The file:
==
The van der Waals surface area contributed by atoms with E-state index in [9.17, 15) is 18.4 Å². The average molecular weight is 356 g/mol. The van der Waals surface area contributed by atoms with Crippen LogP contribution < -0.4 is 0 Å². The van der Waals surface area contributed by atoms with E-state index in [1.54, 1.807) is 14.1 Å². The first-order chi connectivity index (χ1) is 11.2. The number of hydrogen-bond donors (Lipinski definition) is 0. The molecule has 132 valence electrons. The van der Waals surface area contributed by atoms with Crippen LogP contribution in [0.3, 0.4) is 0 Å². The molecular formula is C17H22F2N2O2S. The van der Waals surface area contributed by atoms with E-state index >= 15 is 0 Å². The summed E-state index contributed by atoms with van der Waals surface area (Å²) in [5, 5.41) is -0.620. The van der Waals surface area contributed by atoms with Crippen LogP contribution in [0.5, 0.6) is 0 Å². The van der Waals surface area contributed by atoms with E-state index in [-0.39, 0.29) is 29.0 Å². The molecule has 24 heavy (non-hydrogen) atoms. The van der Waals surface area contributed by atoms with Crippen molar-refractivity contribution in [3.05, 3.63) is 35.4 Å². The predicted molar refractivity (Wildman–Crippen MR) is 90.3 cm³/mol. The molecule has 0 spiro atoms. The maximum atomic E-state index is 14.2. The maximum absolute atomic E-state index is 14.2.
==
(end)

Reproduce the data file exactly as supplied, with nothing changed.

The van der Waals surface area contributed by atoms with E-state index in [9.17, 15) is 18.4 Å². The average molecular weight is 356 g/mol. The van der Waals surface area contributed by atoms with Crippen LogP contribution < -0.4 is 0 Å². The van der Waals surface area contributed by atoms with E-state index in [1.54, 1.807) is 14.1 Å². The first-order chi connectivity index (χ1) is 11.2. The number of hydrogen-bond donors (Lipinski definition) is 0. The molecule has 132 valence electrons. The van der Waals surface area contributed by atoms with Crippen LogP contribution in [0.3, 0.4) is 0 Å². The molecular formula is C17H22F2N2O2S. The van der Waals surface area contributed by atoms with E-state index >= 15 is 0 Å². The summed E-state index contributed by atoms with van der Waals surface area (Å²) in [5, 5.41) is -0.620. The van der Waals surface area contributed by atoms with Crippen LogP contribution in [0.5, 0.6) is 0 Å². The van der Waals surface area contributed by atoms with E-state index in [-0.39, 0.29) is 29.0 Å². The molecule has 24 heavy (non-hydrogen) atoms. The van der Waals surface area contributed by atoms with Crippen molar-refractivity contribution in [3.05, 3.63) is 35.4 Å². The predicted molar refractivity (Wildman–Crippen MR) is 90.3 cm³/mol. The molecule has 0 spiro atoms. The maximum atomic E-state index is 14.2. The maximum absolute atomic E-state index is 14.2.